Happy Thanksgiving, still
Taking time between holidays to digest meaning
Almost as soon as I woke up Sunday morning to catch my flight back to Charlottesville, I felt the waves of a homework-induced headache descend over me. In the shower, a few faint but clear dry coughs escaped me — signs of the season’s first cold. And despite a week of sleeping 11-plus hours per night, I opened my eyes only a handful of times during my entire eight-hour journey back to Grounds.
The change in mentality from before and after Thanksgiving break — and the physical symptoms such a change inspires — is one of the most amazing phenomenons I’ve ever experienced. The visions of cranberry sauce and stuffing which danced in our heads just one week ago have been replaced with anxiety-generated nightmares of forgotten exams and half-written term papers.
Four days ago, my Instagram feed consisted of quaint family pictures, complete with the mandatory puppy or cute baby, captioned, “#thankful for this #crazybeautifullife #blessed.” Today, my social media interactions consisted almost entirely of stressed out Snapchats from Alderman stacks. No one has time to make the excruciating choice between filters right now.
Though I never have and never will caption anything “#blessed,” I’m the first to admit I’m right in the middle of the emotional rollercoaster myself. And the more I think about it, the more problematic our change in tune seems.
Thanksgiving is my absolute favorite holiday. It represents a moment of simplicity and togetherness Americans can be so bad at maintaining — even if our shows of excess and gluttony do undermine that ideal. Regardless, the intent to show appreciation for the gifts that can’t fit under a tree is always there. Even my family members, who manage to sneak drama into each and every occasion, keep it together for a whole day — even if it is because we’re too busy eating to quarrel.
But within the span of two days, we go from being our most selfless to being our most egocentric.
This year was particularly difficult, not only because Thanksgiving provided its usual savory glimpse of life at home during the holidays, but also because it came a mere two weeks before the real winter break. We are so close to the most wonderful time of the year you can literally taste it in the peppermint bark — but in order to get there, we still have to wade through hell on earth.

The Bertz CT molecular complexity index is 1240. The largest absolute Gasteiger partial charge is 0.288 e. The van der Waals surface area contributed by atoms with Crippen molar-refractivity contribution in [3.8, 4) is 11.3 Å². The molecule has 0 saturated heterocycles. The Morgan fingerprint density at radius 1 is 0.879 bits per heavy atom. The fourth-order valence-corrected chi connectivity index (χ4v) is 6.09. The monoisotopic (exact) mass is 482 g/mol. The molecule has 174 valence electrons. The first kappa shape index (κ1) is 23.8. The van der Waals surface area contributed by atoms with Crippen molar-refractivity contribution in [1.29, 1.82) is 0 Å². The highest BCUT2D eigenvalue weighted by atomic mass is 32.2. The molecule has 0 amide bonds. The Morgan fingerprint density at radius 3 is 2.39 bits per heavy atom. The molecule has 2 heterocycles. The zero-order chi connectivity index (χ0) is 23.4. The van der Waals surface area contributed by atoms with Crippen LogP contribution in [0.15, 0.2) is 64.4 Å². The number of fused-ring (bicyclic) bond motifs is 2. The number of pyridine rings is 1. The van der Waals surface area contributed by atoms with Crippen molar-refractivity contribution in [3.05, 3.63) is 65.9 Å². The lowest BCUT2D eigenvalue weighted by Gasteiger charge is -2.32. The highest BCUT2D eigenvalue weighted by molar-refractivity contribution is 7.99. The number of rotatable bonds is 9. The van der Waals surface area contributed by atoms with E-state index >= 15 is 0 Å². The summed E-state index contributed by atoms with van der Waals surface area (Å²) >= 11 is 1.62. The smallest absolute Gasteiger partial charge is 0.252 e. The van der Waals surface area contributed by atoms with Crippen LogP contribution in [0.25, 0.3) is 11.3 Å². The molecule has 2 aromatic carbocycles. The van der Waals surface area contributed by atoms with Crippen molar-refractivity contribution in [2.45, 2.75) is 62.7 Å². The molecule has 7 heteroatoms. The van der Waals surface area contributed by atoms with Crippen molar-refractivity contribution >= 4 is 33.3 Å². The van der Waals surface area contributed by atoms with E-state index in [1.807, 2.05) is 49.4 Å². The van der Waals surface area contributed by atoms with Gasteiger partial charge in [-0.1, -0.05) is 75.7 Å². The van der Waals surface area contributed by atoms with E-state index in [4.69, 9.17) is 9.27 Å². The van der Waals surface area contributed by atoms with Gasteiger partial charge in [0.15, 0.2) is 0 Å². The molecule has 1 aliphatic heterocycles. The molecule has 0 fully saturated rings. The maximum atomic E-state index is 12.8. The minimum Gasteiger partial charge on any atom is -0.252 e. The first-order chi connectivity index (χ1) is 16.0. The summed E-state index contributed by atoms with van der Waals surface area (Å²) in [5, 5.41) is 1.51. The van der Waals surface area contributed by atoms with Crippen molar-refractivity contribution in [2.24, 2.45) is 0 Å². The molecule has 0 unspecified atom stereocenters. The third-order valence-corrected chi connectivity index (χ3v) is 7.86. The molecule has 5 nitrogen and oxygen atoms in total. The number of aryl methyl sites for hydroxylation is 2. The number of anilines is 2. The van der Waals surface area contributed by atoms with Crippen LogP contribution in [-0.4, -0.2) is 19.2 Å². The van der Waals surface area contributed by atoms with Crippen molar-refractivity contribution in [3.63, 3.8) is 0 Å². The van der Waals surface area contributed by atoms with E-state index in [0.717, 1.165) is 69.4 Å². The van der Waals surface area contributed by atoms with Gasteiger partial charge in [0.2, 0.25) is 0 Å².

As the most severe worrywart and “what if” naysayer on the planet, I have perfected the art of pessimism during finals time. I get total tunnel vision and life before and after ceases to exist. In my sleep-deprived delirium, there are times when I actually believe I will never leave Clemons.
I was jolted out of my physical and mental finals sickness this morning, however, when I heard a few people wish each other “Happy Thanksgiving.” Annoyance was my first reaction — something along the lines of, “Why thank you kind sir, for reminding me once again my break is over.”
But when you think about it, it’s really a worthy sentiment. We rush from Thanksgiving to Christmas so quickly we fail to keep the good vibes going. For students, that means moving quickly onto the stress of finals, while for corporate America, it means replacing turkeys with candy canes in a matter of minutes.
Though I don’t blame any of us for feeling winter break is long overdue, we should also remember that boredom tends to set in within the first few days of break. Let’s face it: you can only watch so many episodes of “New Girl” before your longing for Charlottesville sets in. So find a way to make your Thanksgiving last through these final few weeks of school. I guarantee Christmas will still be waiting for you when you get home.
Anne-Marie’s column runs biweekly Tuesdays. She can be reached at email@example.com.